Two Different Live Shows
“California Tales: Coyote and the Laughing Butterflies”
Eight-foot-tall grizzly bear Tiny and his animal puppet friends are back for a new show based on a Native American myth from the Tewa Nation, one of the Pueblo peoples of the Southwest deserts.
In “California Tales: Coyote and the Laughing Butterflies,” Raven and Turtle get hilarious revenge on trickster Coyote by using butterflies, a salt lick, and…find out the rest at the show! This ancient story, enjoyed for generations, still delights the children of today. The trickster himself reveals the real animal behaviors that inspired this enchanting tale.
Children and other audience members are encouraged to participate in the show, and to meet the animal characters after the show.
All the animal characters in the California Tales show were created by the Chiodo Brothers, the same special effects wizards who made the Zoo’s popular dinosaurs Duncan the T.rex, Lily the Parasaurolophus, and Tulip, a baby Triceratops.
Performances weekends at noon and 3 p.m.
Thanksgiving day showtimes: noon and 2 p.m.
Take photos with Tiny, Duncan, and other cast members immediately following the shows! Performances held at the outdoor Rolling Hill Stage and are free with Zoo admission. Audience seating is on a grassy hillside; no reserved seating.
Performances are subject to change; check the daily schedule at Admissions for updates. Shows are canceled in the event of rain.
“Dino Doc” Returns
Does Lily have a cold? The nine-foot-tall duckbill has been sneezing a lot!
The Zoo’s three high-tech dinosaurs star in live stage show “Dino Doc” this summer, with some help from kids from the audience. These volunteer “doctors” listen to the sick dinosaur’s heartbeat and conduct other tests, just like the real Zoo veterinarian.
A hit when it debuted in 2013, the show has been revamped with new fun facts and even more fun antics by Lily, Duncan the T. rex, and baby Triceratops Tulip.
Tiny the Grizzly Bear: His Story
Tiny became interested in folktales while a cub at Yellowstone National Park, where his parents and many wild brothers, sisters, cousins, aunts and uncles, still live. Tiny studied at the University of Alaska at Bearrow and is now an ethno-folklore-abear. He has wandered down from Alaska to share his folktales with kids at the Santa Barbara Zoo.
The native peoples of Yellowstone, a band of Shoshone known as Snake Indians, told Tiny his first myth. A grizzly bear named Wakinu was caught stealing food and banished (cast out) from his homeland. Blinded by his tears of remorse and sorrow, he fell into a snowdrift. The white snow and ice became stuck to his dark fur. When he came to a place of darkness, according to the Shoshone, he saw a trail leading into the sky. He ran towards it, shaking the snow out of his coat as he leapt upwards. That night, for the first time, when the animals and people looked into the sky, they saw the bright snow trail that Wakinu left behind. Today, people call it the Milky Way.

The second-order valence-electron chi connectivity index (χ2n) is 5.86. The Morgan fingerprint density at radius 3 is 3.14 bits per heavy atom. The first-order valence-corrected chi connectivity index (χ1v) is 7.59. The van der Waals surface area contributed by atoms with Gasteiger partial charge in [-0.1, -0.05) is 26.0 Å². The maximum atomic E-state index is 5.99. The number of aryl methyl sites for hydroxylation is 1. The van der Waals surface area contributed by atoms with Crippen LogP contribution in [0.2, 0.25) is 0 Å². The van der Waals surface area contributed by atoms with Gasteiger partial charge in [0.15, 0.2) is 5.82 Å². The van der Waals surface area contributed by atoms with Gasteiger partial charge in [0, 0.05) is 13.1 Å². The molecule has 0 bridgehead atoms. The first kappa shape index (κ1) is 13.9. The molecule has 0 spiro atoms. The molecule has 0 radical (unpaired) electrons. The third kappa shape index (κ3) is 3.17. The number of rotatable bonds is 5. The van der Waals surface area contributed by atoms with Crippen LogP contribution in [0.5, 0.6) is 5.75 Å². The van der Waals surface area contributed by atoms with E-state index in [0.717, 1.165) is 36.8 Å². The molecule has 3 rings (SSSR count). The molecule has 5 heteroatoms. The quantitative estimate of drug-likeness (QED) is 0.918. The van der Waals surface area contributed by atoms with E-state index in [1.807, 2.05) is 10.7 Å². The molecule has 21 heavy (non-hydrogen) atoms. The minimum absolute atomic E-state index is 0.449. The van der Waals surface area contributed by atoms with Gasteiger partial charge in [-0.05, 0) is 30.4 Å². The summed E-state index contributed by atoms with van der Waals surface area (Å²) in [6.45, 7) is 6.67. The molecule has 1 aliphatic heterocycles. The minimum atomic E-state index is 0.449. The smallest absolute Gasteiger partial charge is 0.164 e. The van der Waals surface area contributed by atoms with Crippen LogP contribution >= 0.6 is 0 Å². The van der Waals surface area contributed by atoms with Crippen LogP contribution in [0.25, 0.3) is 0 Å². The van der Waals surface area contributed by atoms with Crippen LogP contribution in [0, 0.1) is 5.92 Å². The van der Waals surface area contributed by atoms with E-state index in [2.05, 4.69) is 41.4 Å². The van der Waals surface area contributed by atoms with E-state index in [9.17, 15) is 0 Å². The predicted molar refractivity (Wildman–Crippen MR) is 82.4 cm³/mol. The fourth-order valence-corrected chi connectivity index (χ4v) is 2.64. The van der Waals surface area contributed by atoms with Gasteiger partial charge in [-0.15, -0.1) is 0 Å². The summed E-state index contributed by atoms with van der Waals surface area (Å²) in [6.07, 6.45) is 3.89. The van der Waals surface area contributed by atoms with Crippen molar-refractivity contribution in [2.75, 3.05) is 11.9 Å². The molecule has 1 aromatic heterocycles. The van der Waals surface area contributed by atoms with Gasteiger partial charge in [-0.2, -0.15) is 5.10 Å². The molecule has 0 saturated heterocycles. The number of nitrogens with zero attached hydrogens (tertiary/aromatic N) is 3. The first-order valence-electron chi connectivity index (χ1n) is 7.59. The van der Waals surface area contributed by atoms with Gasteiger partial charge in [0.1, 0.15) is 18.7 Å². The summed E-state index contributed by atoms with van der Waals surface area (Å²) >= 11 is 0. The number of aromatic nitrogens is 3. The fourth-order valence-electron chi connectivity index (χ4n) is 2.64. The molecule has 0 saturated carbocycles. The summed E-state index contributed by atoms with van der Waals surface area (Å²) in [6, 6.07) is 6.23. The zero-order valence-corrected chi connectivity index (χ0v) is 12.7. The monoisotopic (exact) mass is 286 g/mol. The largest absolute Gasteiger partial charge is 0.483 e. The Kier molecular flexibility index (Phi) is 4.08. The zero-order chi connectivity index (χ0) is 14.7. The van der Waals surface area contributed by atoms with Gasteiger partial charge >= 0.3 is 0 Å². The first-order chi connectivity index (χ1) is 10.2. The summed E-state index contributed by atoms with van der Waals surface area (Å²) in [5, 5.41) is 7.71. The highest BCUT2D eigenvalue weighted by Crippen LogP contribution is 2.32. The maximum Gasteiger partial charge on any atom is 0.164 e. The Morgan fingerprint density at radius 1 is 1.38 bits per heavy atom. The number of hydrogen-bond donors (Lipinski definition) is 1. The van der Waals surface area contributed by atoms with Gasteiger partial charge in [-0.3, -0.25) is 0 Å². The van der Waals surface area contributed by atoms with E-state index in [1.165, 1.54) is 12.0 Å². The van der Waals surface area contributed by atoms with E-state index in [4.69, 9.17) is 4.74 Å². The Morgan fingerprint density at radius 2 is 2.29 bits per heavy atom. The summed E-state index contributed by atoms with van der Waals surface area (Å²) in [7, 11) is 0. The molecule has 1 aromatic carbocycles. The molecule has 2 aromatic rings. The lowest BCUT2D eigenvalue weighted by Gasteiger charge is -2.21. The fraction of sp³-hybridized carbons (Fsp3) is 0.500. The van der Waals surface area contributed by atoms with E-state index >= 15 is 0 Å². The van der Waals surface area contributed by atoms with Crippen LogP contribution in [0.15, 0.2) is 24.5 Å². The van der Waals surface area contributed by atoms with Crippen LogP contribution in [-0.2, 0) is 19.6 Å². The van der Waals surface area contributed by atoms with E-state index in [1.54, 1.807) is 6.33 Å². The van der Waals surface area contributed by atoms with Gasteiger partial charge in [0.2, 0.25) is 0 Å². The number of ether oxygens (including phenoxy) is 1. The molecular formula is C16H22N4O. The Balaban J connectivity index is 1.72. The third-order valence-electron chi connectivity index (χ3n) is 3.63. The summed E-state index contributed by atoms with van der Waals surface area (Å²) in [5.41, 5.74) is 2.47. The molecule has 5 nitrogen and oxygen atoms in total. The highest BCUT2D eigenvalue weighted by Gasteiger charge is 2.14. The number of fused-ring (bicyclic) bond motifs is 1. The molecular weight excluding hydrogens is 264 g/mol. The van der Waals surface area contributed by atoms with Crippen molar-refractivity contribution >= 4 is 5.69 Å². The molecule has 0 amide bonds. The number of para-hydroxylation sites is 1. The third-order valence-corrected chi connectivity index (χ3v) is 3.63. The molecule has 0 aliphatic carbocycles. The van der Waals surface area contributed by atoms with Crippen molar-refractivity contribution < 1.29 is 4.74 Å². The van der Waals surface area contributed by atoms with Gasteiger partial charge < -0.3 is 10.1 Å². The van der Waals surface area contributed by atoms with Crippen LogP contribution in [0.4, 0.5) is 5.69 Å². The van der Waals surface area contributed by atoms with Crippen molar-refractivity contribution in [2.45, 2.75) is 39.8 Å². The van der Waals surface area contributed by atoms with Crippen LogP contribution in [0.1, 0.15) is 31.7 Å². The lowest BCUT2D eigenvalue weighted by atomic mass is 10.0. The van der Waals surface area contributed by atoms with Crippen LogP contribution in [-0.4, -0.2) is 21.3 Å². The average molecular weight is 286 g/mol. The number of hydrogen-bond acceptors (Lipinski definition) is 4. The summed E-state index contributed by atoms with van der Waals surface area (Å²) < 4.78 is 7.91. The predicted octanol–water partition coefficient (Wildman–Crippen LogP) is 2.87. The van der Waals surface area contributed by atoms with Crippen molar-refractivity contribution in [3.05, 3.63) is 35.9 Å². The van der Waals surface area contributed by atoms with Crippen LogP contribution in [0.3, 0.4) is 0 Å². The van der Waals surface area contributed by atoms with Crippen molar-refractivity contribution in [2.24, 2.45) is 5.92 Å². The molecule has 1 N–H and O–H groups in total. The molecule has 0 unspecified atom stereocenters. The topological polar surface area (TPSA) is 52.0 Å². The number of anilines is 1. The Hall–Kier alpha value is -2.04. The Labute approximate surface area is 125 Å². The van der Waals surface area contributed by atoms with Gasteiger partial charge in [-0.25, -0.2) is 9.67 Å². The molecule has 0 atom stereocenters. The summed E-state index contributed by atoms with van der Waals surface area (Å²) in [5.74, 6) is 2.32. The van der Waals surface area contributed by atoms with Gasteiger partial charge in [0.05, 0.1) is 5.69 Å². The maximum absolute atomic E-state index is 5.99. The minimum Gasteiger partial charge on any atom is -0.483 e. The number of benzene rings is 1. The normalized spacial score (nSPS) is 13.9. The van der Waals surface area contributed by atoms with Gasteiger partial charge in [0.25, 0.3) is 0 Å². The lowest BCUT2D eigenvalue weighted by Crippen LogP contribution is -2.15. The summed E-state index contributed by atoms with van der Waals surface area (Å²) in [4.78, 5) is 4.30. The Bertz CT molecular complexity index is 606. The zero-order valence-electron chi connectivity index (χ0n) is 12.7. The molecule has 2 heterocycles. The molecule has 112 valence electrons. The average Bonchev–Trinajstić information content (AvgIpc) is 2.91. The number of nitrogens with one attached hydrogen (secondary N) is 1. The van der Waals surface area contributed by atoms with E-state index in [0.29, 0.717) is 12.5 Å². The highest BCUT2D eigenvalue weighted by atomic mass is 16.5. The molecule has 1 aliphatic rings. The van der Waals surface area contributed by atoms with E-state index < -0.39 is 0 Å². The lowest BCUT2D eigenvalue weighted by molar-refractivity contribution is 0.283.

FAQs About the Shows
Every child is different. It is impossible to predict an individual child’s reaction to large, realistic-looking animal characters. If you think your child might be fearful, consider sitting further back from the stage.
Performances weekends only:
Noon and 3 p.m.
Show times may change, so check the schedule when you arrive at the Zoo. Please be aware that our stage shows are canceled when it rains.
Absolutely take photos or videos during the show! There is also a five-minute period at the end of each show for photos of the animals with your children.
The Zoo has “ambassador” animals that come out to meet the public. We’ve had such shows in the past and there may be a show in the future featuring one or more of those animals. But for now, Tiny, Duncan, and their friends are the stars of the shows.
Sorry! They are off exhibit except during shows.
In addition to the show, Tiny and his friends make limited appearances at the Zoo for parties and events. Contact Guest Services for availability.
Sorry! Tiny and his friends have to stay at the Zoo and can’t be rented by outside groups or individuals.
FAQs for Younger Guests
Tiny and his friends love kids, but not to eat – they love to tell them stories about animals.
Like most of the predator animals at the Zoo, Tiny and his friends are kept in their own spaces, separate from the other animals.
They have a special area near the stage where they stay when they aren’t in the show. It isn’t open to the public and they aren’t visible.
Salmon is a favorite food of wild grizzly bears, but they sometimes eat hoofed animals like moose, elk, and deer. But they also like plants, fruits, berries, grasses, and even bugs (called grubs)!
Grizzly bears are “omnivores” which means they eat a lot of different things.
As much as we like them, we don’t have room here at our Zoo. But you can see two at the San Francisco Zoo, and there are a pair at the Chaffee Zoo in Fresno. No grizzly bears live in the wild in California – but they used to. Grizzlies do live in Alaska, western Canada, Montana, Wyoming, and Idaho.